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Rasha Rehman headshot

When Done Right, AI Can Be a Powerhouse for Environmental Conservation

By Rasha Rehman
A koala on a tree.

(Image: David Clode/Unsplash) 

The capabilities of artificial intelligence (AI) are proving to be beneficial to wildlife. Conservation teams and researchers are integrating AI into their environmental protection practices and using it to conserve natural resources, monitor ecosystems long-term, and measure the impact of natural disasters.

Conservation relies on biodiversity measurements that are timely and accurate, and AI can support monitoring and measurement systems. That type of integration is working for the World Wildlife Fund (WWF), a conservation organization working with communities in almost 100 countries to protect wildlife and ecosystems. 

"We bring in data from all over the world, and the number of sensors that are pouring data in, the specificity of the data … and the speed is just accelerating," Dave Thau, the global data and technology lead scientist at WWF, told TriplePundit. "You need artificial intelligence to understand all of that information. Both on a global scale, which we work on, and also a local scale, which we work on, as well.” 

How to use AI for natural resource conservation

WWF has many uses for AI, including partnerships with academic, private-sector and non-governmental organizations, as well as people in house who are working with AI, Thau said. 

One of its many AI-integrated projects is Eyes on Recovery. Launched with a range of local, on-the-ground partners and supported by Google.org, the project was created to monitor the impacts of the Australian bushfires in 2020. 

During the bushfires, more than 12 million hectares of forest land were destroyed and an estimated 1.25 billion animals were killed. After the fires, the Eyes on Recovery team installed more than 600 camera traps in bushfire affected areas to monitor wildlife recovery. This allowed researchers to monitor important local and endangered species like the Kangaroo Island dunnart, a mouse-sized marsupial that is challenging to spot given its small size. 

The footage captured by the cameras is sent to an online tool called Wildlife Insights, which uses Google’s AI technology to sort and analyze the images. The team used initial photos from the project to train the AI to accurately identify different animals. Anyone with camera traps can add photos to the platform to contribute to the publicly-available data. 

“We can get a sense of which species are coming back, which are not, and what we can do to help those that are coming back,” Thau said.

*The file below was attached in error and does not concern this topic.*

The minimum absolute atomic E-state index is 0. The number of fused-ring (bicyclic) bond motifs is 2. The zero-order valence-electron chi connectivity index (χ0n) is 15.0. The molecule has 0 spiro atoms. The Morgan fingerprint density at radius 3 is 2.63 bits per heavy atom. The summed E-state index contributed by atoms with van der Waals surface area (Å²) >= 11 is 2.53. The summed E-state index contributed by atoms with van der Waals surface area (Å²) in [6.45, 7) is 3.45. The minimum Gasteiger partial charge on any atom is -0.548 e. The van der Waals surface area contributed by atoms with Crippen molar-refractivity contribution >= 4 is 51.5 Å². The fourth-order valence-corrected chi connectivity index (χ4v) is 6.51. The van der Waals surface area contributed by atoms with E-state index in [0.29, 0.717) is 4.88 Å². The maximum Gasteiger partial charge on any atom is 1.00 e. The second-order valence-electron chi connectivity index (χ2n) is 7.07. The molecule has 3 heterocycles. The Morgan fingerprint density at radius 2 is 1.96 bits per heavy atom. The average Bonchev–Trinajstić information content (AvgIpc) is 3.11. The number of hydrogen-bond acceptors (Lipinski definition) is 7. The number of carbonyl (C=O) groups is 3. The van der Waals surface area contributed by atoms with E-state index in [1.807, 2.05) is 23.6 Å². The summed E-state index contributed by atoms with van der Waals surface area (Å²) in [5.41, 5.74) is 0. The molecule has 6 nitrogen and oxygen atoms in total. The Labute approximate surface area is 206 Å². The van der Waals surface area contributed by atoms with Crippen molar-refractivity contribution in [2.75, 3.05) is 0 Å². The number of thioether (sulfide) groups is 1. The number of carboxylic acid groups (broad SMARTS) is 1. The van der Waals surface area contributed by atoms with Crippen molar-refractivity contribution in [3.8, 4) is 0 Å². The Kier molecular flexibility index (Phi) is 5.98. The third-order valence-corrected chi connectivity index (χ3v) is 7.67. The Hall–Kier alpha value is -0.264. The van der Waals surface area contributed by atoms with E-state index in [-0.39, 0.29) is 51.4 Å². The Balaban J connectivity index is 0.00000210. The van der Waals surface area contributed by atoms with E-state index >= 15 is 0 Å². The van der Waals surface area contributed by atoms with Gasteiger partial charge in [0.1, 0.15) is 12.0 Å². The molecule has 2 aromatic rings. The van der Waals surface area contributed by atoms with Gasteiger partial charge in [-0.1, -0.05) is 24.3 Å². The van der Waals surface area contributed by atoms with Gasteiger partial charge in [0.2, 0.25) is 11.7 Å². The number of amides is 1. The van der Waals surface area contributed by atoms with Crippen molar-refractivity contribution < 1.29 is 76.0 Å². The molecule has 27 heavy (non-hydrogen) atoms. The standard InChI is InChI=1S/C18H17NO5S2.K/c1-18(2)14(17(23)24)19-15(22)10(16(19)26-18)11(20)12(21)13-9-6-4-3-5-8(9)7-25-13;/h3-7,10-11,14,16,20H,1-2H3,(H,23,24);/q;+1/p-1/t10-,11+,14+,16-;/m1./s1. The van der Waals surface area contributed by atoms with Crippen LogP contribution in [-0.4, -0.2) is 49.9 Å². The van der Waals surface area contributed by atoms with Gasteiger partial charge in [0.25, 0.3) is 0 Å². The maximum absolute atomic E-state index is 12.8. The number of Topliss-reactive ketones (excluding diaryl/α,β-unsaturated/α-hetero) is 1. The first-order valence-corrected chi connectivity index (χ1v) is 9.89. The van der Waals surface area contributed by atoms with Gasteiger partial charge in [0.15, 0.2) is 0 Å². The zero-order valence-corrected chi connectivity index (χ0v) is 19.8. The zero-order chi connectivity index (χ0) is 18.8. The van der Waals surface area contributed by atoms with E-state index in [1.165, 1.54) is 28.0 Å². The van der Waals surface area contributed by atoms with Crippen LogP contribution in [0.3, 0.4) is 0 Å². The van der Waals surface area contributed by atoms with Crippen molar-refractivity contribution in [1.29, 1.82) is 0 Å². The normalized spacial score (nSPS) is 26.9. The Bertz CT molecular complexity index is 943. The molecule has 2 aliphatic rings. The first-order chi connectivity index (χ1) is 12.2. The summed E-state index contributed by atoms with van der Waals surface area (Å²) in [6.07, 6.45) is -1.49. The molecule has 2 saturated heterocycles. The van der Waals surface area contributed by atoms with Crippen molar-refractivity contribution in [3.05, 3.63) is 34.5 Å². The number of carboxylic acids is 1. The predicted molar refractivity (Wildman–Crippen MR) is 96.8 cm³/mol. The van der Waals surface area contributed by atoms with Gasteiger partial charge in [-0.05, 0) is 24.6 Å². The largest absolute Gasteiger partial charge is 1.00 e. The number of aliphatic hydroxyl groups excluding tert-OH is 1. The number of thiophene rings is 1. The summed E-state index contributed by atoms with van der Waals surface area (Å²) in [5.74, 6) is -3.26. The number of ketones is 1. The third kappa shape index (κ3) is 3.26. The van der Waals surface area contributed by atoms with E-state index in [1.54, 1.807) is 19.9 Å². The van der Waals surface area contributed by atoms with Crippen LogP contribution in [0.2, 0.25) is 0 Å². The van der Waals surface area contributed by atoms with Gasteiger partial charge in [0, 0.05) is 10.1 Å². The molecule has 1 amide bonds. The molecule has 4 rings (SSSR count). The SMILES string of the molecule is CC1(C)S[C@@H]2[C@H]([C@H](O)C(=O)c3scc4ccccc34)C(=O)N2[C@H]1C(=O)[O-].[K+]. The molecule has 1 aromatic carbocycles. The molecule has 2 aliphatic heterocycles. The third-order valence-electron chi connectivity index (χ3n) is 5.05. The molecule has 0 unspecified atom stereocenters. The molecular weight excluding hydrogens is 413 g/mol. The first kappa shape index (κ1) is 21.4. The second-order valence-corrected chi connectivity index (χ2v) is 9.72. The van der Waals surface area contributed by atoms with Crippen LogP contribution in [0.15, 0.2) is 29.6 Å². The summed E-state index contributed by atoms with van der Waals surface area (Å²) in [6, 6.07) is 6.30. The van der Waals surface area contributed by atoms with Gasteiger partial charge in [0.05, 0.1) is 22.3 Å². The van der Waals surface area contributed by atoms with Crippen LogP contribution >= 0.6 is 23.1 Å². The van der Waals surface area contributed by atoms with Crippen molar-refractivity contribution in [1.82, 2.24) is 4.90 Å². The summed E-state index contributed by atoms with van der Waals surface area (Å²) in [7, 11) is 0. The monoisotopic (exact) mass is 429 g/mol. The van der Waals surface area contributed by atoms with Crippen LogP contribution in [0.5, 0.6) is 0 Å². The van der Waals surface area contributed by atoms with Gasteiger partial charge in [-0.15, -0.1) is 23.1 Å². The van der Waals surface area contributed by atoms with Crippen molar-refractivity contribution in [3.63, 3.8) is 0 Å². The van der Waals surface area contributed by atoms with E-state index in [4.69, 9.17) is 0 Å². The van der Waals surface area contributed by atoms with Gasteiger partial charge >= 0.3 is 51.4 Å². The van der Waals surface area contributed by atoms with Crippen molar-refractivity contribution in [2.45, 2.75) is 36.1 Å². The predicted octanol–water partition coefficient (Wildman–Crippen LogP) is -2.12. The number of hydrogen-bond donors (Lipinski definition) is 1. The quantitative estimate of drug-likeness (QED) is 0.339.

Another example of an AI-enabled project is Forest Foresight. Last year, WWF-Netherlands and its partners collaborated with computer scientists and AI professionals to build an AI model that can predict illegal deforestation so action can be taken before it occurs. The model uses satellite images combined with data like population density, to study how forest loss happened in similar places in the past. That information helps it to predict areas that are at risk and alert local authorities and stakeholders. 

The tool predicts deforestation up to six months in advance with 80 percent accuracy, according to WWF. In Gabon, Forest Foresight also prevented illegal gold mining on 74 acres of forest land. 

"That system is being applied in several countries around the world, has been successful in finding places where deforestation is likely to increase, and has enabled organizations to intervene before it happens," Thau said.

Benefits and drawbacks of AI integration 

Still, AI integration can pose challenges and create social and environmental risks. Improper use of tools can skew data, create opportunities for greenwashing, dismiss data rights of local communities and spark language barriers.

WWF faced challenges figuring out where to use AI, how best to use it, and how to work with new applications, Thau said. 

But using AI comes with benefits and positive long-term impacts, too. Including understanding the effects of WWF projects and knowing what's actually working, Thau said. 

"We use artificial intelligence to understand where we can be impactful, what areas could benefit from conservation efforts, and understand risky events." Thau said. 

In addition to its technical capabilities, AI can enable engagement between organizations and local communities. Best practices and recommendations will ensure that all decision-makers are able to participate and understand the technology's insights. Leveraging the technology for environmental protection and conservation practices is making these collaborations possible.

Rasha Rehman headshot

Rasha is a freelance journalist with experience in external communications and publicity. She is a Ryerson School of Journalism graduate and has worked on various media and communication campaigns in film, home development and the nonprofit sector. Rasha is passionate about storytelling for impact, whether she focuses on social enterprise, transforming our food system or making the business world more inclusive.

Read more stories by Rasha Rehman